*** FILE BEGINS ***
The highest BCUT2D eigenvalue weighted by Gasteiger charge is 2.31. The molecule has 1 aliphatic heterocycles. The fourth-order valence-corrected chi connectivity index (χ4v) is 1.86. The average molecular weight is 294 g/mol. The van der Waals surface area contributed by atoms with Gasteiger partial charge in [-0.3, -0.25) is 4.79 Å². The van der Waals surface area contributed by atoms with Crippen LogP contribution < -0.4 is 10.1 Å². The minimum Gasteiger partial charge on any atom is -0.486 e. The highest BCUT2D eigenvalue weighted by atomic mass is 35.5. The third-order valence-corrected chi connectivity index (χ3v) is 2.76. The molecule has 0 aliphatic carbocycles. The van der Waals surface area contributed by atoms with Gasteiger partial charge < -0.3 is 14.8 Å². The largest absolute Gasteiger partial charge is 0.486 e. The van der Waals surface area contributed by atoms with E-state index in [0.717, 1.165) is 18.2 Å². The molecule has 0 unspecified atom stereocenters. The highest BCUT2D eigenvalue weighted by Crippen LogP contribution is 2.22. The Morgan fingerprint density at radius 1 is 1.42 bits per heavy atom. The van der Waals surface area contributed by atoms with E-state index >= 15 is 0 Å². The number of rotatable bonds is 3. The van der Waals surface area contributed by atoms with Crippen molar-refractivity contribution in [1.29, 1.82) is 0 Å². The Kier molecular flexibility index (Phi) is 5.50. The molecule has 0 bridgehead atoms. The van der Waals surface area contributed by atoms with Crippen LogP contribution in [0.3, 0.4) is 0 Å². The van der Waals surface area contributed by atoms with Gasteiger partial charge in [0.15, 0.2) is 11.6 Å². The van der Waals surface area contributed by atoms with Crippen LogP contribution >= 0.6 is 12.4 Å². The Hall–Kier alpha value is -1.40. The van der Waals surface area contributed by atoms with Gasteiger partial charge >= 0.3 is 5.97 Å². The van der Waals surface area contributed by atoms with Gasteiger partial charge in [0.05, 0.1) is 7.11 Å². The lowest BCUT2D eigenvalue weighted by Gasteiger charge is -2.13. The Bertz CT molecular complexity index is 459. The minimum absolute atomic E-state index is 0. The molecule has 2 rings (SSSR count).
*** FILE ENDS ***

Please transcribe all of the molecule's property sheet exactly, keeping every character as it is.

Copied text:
The highest BCUT2D eigenvalue weighted by Gasteiger charge is 2.31. The molecule has 1 aliphatic heterocycles. The fourth-order valence-corrected chi connectivity index (χ4v) is 1.86. The average molecular weight is 294 g/mol. The van der Waals surface area contributed by atoms with Gasteiger partial charge in [-0.3, -0.25) is 4.79 Å². The van der Waals surface area contributed by atoms with Crippen LogP contribution < -0.4 is 10.1 Å². The minimum Gasteiger partial charge on any atom is -0.486 e. The highest BCUT2D eigenvalue weighted by atomic mass is 35.5. The third-order valence-corrected chi connectivity index (χ3v) is 2.76. The molecule has 0 aliphatic carbocycles. The van der Waals surface area contributed by atoms with Gasteiger partial charge < -0.3 is 14.8 Å². The largest absolute Gasteiger partial charge is 0.486 e. The van der Waals surface area contributed by atoms with E-state index in [0.717, 1.165) is 18.2 Å². The molecule has 0 unspecified atom stereocenters. The highest BCUT2D eigenvalue weighted by Crippen LogP contribution is 2.22. The Morgan fingerprint density at radius 1 is 1.42 bits per heavy atom. The van der Waals surface area contributed by atoms with E-state index >= 15 is 0 Å². The number of rotatable bonds is 3. The van der Waals surface area contributed by atoms with Crippen molar-refractivity contribution in [1.29, 1.82) is 0 Å². The Kier molecular flexibility index (Phi) is 5.50. The molecule has 0 bridgehead atoms. The van der Waals surface area contributed by atoms with Crippen LogP contribution in [0.3, 0.4) is 0 Å². The van der Waals surface area contributed by atoms with Gasteiger partial charge in [0.15, 0.2) is 11.6 Å². The van der Waals surface area contributed by atoms with Crippen LogP contribution >= 0.6 is 12.4 Å². The Hall–Kier alpha value is -1.40. The van der Waals surface area contributed by atoms with Gasteiger partial charge >= 0.3 is 5.97 Å². The van der Waals surface area contributed by atoms with Gasteiger partial charge in [0.05, 0.1) is 7.11 Å². The lowest BCUT2D eigenvalue weighted by Gasteiger charge is -2.13. The Bertz CT molecular complexity index is 459. The minimum absolute atomic E-state index is 0. The molecule has 2 rings (SSSR count).